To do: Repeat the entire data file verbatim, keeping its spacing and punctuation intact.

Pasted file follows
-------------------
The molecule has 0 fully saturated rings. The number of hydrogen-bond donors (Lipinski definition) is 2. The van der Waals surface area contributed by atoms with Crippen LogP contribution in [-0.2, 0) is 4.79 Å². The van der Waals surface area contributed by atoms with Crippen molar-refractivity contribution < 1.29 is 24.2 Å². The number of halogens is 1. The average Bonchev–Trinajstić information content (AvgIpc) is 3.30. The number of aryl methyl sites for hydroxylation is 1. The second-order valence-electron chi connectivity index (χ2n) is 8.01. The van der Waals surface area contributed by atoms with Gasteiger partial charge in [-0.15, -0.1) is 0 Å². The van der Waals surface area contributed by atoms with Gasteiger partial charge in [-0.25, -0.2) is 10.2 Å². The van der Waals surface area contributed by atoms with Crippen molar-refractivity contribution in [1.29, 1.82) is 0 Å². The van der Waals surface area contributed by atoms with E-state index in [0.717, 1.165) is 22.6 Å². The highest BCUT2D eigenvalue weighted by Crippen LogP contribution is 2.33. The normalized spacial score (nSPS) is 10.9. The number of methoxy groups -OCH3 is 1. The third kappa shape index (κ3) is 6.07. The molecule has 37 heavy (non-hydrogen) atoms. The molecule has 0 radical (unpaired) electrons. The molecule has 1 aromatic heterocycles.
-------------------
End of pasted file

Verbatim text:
The molecule has 0 fully saturated rings. The number of hydrogen-bond donors (Lipinski definition) is 2. The van der Waals surface area contributed by atoms with Crippen LogP contribution in [-0.2, 0) is 4.79 Å². The van der Waals surface area contributed by atoms with Crippen molar-refractivity contribution < 1.29 is 24.2 Å². The number of halogens is 1. The average Bonchev–Trinajstić information content (AvgIpc) is 3.30. The number of aryl methyl sites for hydroxylation is 1. The second-order valence-electron chi connectivity index (χ2n) is 8.01. The van der Waals surface area contributed by atoms with Gasteiger partial charge in [-0.15, -0.1) is 0 Å². The van der Waals surface area contributed by atoms with Gasteiger partial charge in [-0.25, -0.2) is 10.2 Å². The van der Waals surface area contributed by atoms with Crippen molar-refractivity contribution in [1.29, 1.82) is 0 Å². The van der Waals surface area contributed by atoms with E-state index in [0.717, 1.165) is 22.6 Å². The highest BCUT2D eigenvalue weighted by Crippen LogP contribution is 2.33. The normalized spacial score (nSPS) is 10.9. The number of methoxy groups -OCH3 is 1. The third kappa shape index (κ3) is 6.07. The molecule has 37 heavy (non-hydrogen) atoms. The molecule has 0 radical (unpaired) electrons. The molecule has 1 aromatic heterocycles.